Is the AR15 Uniquely Deadly?
High Powered Assault Rifles
The claim is often made that the AR-15 (used to be AK47 that was the evil rifle, but that seems to have fallen out of favor) is "high powered" rifle that somehow causes more damage than other guns.
Well, lets look at that claim. The typical AR-15 uses .223 (or 5.56mm if you insist) ammunition, and fires a bullet which is actually .224" diameter as it enters the barrel. For comparison, here are, left to right, a .223 (5.56) bullet, a .308 (7.62) and a 9mm typically used in handguns and submachine guns (SMG).
The .308 is typically used in hunting rifles, in military rifles such as the M1-A, H&K G83, FN FAL and machine guns such as the M60. The 9mm bullet is typical of a semi-auto handgun. As you can see, the AR-15 bullet is actually pretty small. So why would the US military use something that small in the M16 (an AR-15 derivative)? Well, until the Vietnam war the US military used 30-06 (essentially the same size as the .308, but with a bit more powder behind it) and the .308 in their rifles. The rationale behind the switch was as follows:
- Bullets are much smaller and lighter - troops can carry lots more of them.
- With full-auto guns, troops need more ammunition. (Full auto was a mistake, and rapidly backed out in favor of a three round burst).
- Its less-lethal.
The less lethal part was based on the theory that a dead enemy is just one less fighter. A wounded enemy is one less fighter, but you also have to transport them to a hospital, provide medical care and rehabilitation. A wounded soldier is a much higher cost to the enemy. If they begin abandoning them or not treating them, they will lose the trust of their troops and face mutiny.
There is something to be said for that with a civilized enemy. The less civilized simply "euthanize" their wounded.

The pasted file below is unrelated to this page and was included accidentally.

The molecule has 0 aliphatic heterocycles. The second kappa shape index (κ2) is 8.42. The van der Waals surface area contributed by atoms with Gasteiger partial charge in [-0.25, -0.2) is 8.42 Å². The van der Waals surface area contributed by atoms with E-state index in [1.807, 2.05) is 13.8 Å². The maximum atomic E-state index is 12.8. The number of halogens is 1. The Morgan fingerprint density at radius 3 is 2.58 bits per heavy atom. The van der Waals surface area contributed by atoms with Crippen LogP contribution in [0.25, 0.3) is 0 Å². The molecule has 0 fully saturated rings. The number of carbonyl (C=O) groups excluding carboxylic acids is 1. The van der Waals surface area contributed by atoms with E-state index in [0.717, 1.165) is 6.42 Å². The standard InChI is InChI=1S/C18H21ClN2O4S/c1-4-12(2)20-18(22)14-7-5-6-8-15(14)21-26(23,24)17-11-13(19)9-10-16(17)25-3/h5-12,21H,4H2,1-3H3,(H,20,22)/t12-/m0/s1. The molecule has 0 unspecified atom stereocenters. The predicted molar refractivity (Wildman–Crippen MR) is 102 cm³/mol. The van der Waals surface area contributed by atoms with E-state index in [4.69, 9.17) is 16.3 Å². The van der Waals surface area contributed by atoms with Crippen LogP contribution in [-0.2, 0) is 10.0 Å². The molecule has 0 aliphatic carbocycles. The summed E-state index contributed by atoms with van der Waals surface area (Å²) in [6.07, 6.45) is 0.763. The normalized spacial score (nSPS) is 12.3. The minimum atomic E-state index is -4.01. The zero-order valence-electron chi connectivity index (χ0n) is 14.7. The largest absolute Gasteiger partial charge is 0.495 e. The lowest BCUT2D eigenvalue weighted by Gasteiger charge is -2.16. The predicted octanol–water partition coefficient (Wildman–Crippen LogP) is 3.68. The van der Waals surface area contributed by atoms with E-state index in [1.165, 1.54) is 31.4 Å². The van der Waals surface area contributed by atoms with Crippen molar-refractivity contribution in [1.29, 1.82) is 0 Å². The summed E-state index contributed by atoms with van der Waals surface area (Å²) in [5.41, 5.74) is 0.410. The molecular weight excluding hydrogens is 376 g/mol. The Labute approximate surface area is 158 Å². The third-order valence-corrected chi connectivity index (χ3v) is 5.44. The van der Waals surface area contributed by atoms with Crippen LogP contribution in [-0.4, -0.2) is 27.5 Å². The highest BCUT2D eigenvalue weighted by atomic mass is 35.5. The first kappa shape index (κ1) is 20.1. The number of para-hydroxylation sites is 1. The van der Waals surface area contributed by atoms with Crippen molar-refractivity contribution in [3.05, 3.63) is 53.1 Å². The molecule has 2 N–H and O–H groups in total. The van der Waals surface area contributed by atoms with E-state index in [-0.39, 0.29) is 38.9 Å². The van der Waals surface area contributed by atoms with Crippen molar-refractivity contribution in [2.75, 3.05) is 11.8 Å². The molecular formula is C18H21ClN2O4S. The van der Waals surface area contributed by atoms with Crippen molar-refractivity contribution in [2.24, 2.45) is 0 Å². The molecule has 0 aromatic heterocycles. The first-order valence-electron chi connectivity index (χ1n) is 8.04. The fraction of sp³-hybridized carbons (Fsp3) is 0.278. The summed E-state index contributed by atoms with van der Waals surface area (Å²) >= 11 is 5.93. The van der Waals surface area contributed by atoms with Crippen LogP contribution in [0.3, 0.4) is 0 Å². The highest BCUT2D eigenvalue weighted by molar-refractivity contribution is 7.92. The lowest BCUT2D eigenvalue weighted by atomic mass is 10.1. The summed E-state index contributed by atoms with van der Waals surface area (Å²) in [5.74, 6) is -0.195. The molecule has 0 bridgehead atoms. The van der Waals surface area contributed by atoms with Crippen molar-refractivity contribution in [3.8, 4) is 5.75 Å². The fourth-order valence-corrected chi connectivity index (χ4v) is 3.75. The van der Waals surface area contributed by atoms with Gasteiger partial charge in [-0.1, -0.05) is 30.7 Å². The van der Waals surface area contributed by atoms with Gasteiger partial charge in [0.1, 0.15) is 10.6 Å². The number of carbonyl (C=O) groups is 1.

The M16 is a militarized version of the AR-15, which existed first. Not a civilian version of the M16 as is sometimes claimed, similar to the M24 sniper rifle being a militarized version of the Remington 700 hunting rifle.
The .223 bullet has received a lot of complaints from the front line, that it can't be relied upon to stop a target (see here for example) sometimes requiring multiple hits before they stop advancing, and that in some areas, such as Afghanistan, enemy armed with higher caliber weapons have greater range and can engage US troops before they can effectively shoot back. In many cases old M1-A rifles have been bought out of retirement and one or two members of each group carry these to engage the enemy at ranges that the .233 (M16) can't.
Several times the US army has explored new caliber weapons, sizes between the .223 and .308 as a compromise.
Some states won't allow .223 caliber guns to be used for deer hunting because it is considered too weak, and likely not to kill on the first shot, even if it is well placed. It is worth noting that in states that do allow it, the AR-15 is widely used for hunting, contrary to claims that it is not. It is probably worth mentioning that the AR-15 is available in multiple different calibers, even though the 5.56/.223 is the most common. A fairly common variant uses a .308 caliber bullet fitted into a cut-down .223 case (known as 300 AAC, or 300 Blackout) which is very commonly used for hunting.
.223 is actually a quite popular round for "varmint" rifles (small game) and there are many rifles (semi auto and bolt action) that use it. There is nothing special about the AR-15 that makes it behave any differently. The same bullet from one barrel is pretty much the same as from another. In fact, most AR-15 rifles use a 16" barrel so the velocity (and hence the potential for damage) is lower than a typical varmint rifle with a 20" barrel.
Rate of Fire
The AR-15 is a semi-automatic rifle, which means that it fires one shot for each pull of the trigger. Just like any other semi-automatic rifle, any handgun, even a revolver. There is nothing about it which makes it shoot faster than any other semi-automatic firearm. If you have never seen it, here is video of 12 shots being fired from a (6 shot) revolver (remember, NOT semi-automatic) - so a reload is involved: link
Of course, normal people can't shoot that fast, and trying to shoot fast typically destroys any pretense of accuracy.
The truth is:
- The AR-15 is a small caliber rifle (not "high" caliber -- they actually mean large caliber. Caliber is the size of the bullet.)
- Neither the rifle nor the ammunition is in any way more deadly than anything else.
There is, of course, a difference between bullets fired from a rifle (any rifle) and a handgun. Rifle bullets carry a lot more energy.